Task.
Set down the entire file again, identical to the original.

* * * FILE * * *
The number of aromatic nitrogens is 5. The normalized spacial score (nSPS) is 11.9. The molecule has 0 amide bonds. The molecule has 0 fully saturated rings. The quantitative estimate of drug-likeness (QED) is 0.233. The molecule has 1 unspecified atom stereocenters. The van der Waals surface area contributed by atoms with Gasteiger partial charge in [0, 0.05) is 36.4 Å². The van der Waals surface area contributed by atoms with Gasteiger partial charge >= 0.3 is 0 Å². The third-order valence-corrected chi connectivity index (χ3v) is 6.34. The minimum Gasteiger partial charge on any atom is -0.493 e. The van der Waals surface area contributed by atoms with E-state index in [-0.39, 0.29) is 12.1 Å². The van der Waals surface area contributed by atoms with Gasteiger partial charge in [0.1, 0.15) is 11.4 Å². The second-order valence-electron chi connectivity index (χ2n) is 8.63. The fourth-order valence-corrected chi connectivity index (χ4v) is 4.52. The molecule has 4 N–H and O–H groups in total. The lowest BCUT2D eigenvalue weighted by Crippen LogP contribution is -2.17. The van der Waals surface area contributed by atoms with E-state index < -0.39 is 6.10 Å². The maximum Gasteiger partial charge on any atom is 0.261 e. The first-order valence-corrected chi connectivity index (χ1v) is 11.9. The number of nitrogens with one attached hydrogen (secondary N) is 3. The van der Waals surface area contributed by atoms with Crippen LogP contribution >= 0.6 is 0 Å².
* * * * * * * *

The number of aromatic nitrogens is 5. The normalized spacial score (nSPS) is 11.9. The molecule has 0 amide bonds. The molecule has 0 fully saturated rings. The quantitative estimate of drug-likeness (QED) is 0.233. The molecule has 1 unspecified atom stereocenters. The van der Waals surface area contributed by atoms with Gasteiger partial charge in [0, 0.05) is 36.4 Å². The van der Waals surface area contributed by atoms with Gasteiger partial charge >= 0.3 is 0 Å². The third-order valence-corrected chi connectivity index (χ3v) is 6.34. The minimum Gasteiger partial charge on any atom is -0.493 e. The van der Waals surface area contributed by atoms with E-state index in [-0.39, 0.29) is 12.1 Å². The van der Waals surface area contributed by atoms with Gasteiger partial charge in [0.1, 0.15) is 11.4 Å². The second-order valence-electron chi connectivity index (χ2n) is 8.63. The fourth-order valence-corrected chi connectivity index (χ4v) is 4.52. The molecule has 4 N–H and O–H groups in total. The lowest BCUT2D eigenvalue weighted by Crippen LogP contribution is -2.17. The van der Waals surface area contributed by atoms with E-state index < -0.39 is 6.10 Å². The maximum Gasteiger partial charge on any atom is 0.261 e. The first-order valence-corrected chi connectivity index (χ1v) is 11.9. The number of nitrogens with one attached hydrogen (secondary N) is 3. The van der Waals surface area contributed by atoms with Crippen LogP contribution >= 0.6 is 0 Å².